IFLA WLIC 2017: Exploring Values-Based (Alt)Metrics to Enhance Library Services

IFLA WLIC 2017: Exploring Values-Based (Alt)Metrics to Enhance Library Services

In August, I shared the HuMetricsHSS project with an international cross-section of librarians at the IFLA World Libraries Information Congress in Wrocław, Poland.

In this post, I’ve adapted a portion of my talk. You can download the related conference paper that explores these ideas in-depth from Humanities Commons.

Libraries are no strangers to thinking about their values, and designing services to match those values.

Some basic values are not controversial: for example, responding to patron requests professionally and competently.

Other values demand activism like defending intellectual freedom, or supporting a range of social justice issues. For example, in the United States, some libraries have created Black Lives Matter displays to inform their patrons of current struggles for civil rights.

But others argue that neutrality is a crucial ethical value for libraries. Though not everyone agrees, many libraries’ policies on acquisition and intellectual freedom are often shaped by the value of neutrality.

Many academic libraries have taken an interest in research evaluation metrics, which is a hot topic nowadays in academia in general. In fact, libraries have been integral to research evaluation efforts worldwide.

"Metrics and goals are mismatched"

But there are important challenges for the field of research evaluation. For one, humanities researchers are being evaluated using metrics that aren’t appropriate for them–for example, journal impact factors don’t really apply in the humanities, but we’ve heard anecdotally that administrators are considering them (by way of using evaluation tools that report on JIFs).

Also, while many institutions claim to care about teaching, professional service, mentoring, and other aspects of scholarly life, evaluation practices in the US are usually focused primarily upon research–how much you’ve published, how often it’s being cited, and so on.

But these problems can’t be blamed simply upon the use of research evaluation metrics.

The problem is how we’re using these metrics. We’re trying to fit square metrics pegs into round evaluation holes, as it were. In other words, it’s the misalignment between the values that institutions hold dear and the metrics they use to evaluate their researchers that cause these problems.

That’s where HuMetrics come in.

The HuMetricsHSS project imagines a better use of research evaluation metrics in the humanities and social sciences, and a broadening of evaluation practices to consider and reward service, teaching, mentorship, and myriad other aspects of a scholar’s work.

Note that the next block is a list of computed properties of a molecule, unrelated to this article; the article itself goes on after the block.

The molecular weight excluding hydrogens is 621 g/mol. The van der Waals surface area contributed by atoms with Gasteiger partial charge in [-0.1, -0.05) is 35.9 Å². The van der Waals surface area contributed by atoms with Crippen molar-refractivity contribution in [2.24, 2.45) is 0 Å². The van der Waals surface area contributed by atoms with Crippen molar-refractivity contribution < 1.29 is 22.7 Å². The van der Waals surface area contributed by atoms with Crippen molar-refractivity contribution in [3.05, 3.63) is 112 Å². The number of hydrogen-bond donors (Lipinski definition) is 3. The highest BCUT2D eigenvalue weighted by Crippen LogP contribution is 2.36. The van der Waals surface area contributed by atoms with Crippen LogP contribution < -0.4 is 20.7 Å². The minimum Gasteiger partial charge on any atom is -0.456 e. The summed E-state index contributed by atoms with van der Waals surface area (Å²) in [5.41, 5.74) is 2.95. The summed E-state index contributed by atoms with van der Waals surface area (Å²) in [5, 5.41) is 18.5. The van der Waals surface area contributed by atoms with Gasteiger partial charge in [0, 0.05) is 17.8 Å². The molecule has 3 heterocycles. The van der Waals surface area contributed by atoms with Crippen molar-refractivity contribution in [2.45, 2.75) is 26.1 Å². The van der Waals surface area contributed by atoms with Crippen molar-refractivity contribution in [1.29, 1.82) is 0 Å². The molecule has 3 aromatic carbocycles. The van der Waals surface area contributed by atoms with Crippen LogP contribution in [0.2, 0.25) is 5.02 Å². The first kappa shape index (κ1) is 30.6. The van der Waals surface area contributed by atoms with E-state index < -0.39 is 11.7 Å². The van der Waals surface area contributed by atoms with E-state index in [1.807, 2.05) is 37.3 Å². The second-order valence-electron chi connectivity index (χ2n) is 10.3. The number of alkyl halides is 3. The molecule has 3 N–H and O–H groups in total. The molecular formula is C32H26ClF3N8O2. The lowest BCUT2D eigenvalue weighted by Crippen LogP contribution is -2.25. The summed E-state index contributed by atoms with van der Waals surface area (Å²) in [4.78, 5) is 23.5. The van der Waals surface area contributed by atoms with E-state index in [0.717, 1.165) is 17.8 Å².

We’re a research team that’s taking a bottom-up approach to making metrics better for evaluation. Our initial research has found there to be five core values that underpin scholarly pursuits in HSS.

These values are:

  1. Collegiality, which can be described as the professional practices of kindness, generosity, and empathy towards other scholars and oneself;
  2. Quality, a value that that demonstrates one’s originality, willingness to push boundaries, methodological soundness, and the advancement of knowledge both within one’s own discipline and amongst other disciplines and the general public, as well;
  3. Equity, or the willingness to undertake study with social justice, equitable access to research, and the public good in mind;
  4. Openness, which includes a researcher’s transparency, candor, and accountability, in addition to the practice of making one’s research open access at all stages; and
  5. Community, the value of being engaged in one’s community of practice and with the public at large, and also leadership.

By aligning evaluation practices and metrics with these values, we believe that academia–including libraries–can better incentivize positive professional behavior.

Taking the IFLA 2017 World Congress theme of Libraries. Solidarity. Society. as a starting point, let’s explore how libraries might embody and evaluate services based on these values.

For each of these examples, I’ll first give some scenarios in which libraries might embody a particular value, then suggest some useful metrics or indicators that we can use to judge success by.

Equity and collection management